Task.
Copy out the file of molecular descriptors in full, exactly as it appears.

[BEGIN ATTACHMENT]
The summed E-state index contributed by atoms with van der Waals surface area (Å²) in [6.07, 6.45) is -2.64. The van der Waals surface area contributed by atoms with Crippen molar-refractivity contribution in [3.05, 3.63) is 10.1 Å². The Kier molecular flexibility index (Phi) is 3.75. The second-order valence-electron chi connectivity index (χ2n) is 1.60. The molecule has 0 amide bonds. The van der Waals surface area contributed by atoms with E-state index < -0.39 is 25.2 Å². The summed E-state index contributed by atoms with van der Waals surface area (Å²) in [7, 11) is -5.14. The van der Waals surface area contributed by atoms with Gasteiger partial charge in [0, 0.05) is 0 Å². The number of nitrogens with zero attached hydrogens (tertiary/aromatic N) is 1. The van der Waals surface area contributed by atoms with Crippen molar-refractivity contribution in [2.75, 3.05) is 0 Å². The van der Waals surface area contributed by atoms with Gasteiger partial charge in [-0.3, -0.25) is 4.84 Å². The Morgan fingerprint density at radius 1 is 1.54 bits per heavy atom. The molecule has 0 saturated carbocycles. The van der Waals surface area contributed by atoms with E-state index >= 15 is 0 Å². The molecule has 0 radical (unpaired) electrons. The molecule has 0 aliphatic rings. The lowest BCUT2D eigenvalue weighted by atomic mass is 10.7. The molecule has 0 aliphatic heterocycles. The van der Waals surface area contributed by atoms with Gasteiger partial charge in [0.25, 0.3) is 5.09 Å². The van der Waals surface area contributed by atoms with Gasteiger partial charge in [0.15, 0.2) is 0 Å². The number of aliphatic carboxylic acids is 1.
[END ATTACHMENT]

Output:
The summed E-state index contributed by atoms with van der Waals surface area (Å²) in [6.07, 6.45) is -2.64. The van der Waals surface area contributed by atoms with Crippen molar-refractivity contribution in [3.05, 3.63) is 10.1 Å². The Kier molecular flexibility index (Phi) is 3.75. The second-order valence-electron chi connectivity index (χ2n) is 1.60. The molecule has 0 amide bonds. The van der Waals surface area contributed by atoms with E-state index < -0.39 is 25.2 Å². The summed E-state index contributed by atoms with van der Waals surface area (Å²) in [7, 11) is -5.14. The van der Waals surface area contributed by atoms with Gasteiger partial charge in [0, 0.05) is 0 Å². The number of nitrogens with zero attached hydrogens (tertiary/aromatic N) is 1. The van der Waals surface area contributed by atoms with Crippen molar-refractivity contribution in [2.75, 3.05) is 0 Å². The van der Waals surface area contributed by atoms with Gasteiger partial charge in [-0.3, -0.25) is 4.84 Å². The Morgan fingerprint density at radius 1 is 1.54 bits per heavy atom. The molecule has 0 saturated carbocycles. The van der Waals surface area contributed by atoms with E-state index >= 15 is 0 Å². The molecule has 0 radical (unpaired) electrons. The molecule has 0 aliphatic rings. The lowest BCUT2D eigenvalue weighted by atomic mass is 10.7. The molecule has 0 aliphatic heterocycles. The van der Waals surface area contributed by atoms with Gasteiger partial charge in [0.25, 0.3) is 5.09 Å². The van der Waals surface area contributed by atoms with Gasteiger partial charge in [0.15, 0.2) is 0 Å². The number of aliphatic carboxylic acids is 1.